The Nebraska Centennial State Fair is the destination of the Loup Power District’s electric car. The car will be on display at the booth of the Nebraska Inter-Industry Electric Council throughout the entire fair which begins August 29.
“The car is always a big attraction at the many county fairs and other events where Loup has had the car on display,” according to Don Daniels, Loup spokesman from Columbus and the electric car’s “master.”
Some of the recent fairs and events include the Boone, Platte and Burt County Fairs, the University of Nebraska’s 18th annual Tractor Power and Safety Day held in July, and the Colfax County Fair parade.
The two-seater car was manufactured by Westinghouse Corporation and is named “Marketeer I.” It is used extensively by the Loup Power District to provide Westinghouse with maintenance and operation cost data. Loup servicemen also drive the car during their regular work days to read meters and make service calls throughout towns located in Boone, Colfax, Nance and Platte counties, the four-county area served by Loup Power District.
Low operating cost is the major advantage of an electric car. An operation cost comparison for 1,000 miles made with a conventional car shows that it costs $22.40 on the average to operate a gasoline engine-powered car for 1,000 miles or 2.24 cents per mile. By comparison, the electric car costs $10.40, or 1.04 cents per mile.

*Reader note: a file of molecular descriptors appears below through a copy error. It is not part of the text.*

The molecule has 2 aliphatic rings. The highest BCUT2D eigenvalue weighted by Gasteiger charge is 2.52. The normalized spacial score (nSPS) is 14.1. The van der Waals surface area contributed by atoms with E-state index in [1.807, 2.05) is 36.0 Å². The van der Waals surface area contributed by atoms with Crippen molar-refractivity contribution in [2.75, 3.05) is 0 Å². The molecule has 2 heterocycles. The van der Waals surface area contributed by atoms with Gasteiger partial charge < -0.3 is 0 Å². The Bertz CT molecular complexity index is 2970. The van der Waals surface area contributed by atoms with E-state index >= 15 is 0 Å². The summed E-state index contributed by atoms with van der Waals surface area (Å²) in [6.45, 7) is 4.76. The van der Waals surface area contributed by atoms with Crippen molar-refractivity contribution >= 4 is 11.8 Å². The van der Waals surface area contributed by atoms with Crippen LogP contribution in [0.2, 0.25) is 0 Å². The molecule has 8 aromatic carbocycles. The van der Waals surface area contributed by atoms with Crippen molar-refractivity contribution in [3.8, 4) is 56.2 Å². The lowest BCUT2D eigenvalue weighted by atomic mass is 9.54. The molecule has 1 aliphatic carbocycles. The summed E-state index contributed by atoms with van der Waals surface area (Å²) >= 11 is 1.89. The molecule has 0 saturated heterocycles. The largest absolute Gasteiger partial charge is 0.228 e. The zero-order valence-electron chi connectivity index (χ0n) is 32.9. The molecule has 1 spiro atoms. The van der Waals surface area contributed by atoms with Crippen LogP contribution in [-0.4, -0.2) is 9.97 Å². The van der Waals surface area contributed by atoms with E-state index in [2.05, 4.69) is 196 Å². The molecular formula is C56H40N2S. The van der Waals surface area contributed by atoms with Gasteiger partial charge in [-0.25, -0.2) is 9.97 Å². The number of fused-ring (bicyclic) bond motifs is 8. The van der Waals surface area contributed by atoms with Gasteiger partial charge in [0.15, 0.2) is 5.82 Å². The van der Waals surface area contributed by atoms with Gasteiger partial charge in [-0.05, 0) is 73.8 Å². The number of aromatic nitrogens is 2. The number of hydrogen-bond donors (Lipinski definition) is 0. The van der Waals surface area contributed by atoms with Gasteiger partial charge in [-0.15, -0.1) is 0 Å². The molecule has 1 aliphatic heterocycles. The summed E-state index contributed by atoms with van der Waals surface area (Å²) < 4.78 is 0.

Power for “Marketeer I” comes from 12 six-volt batteries that supply current to two 36-volt electric motors each independently driving a rear wheel of the vehicle. The 2,400-pound car is capable of traveling five miles between charges at speeds of up to 30 miles per hour.
Batteries can be recharged approximately 600 times with any normal 110-volt wall outlet in the home or garage. This results in 30,000 miles per set of batteries. A full recharge generally requires about eight hours and would normally be done overnight.
The electric car is under major consideration as one of the solutions to the problem of air pollution because it has no exhaust fumes. Other significant features include quite operation, instant starting, low-cost maintenance, and dependable year-round operation.
— from the Columbus Telegram, August 28, 1969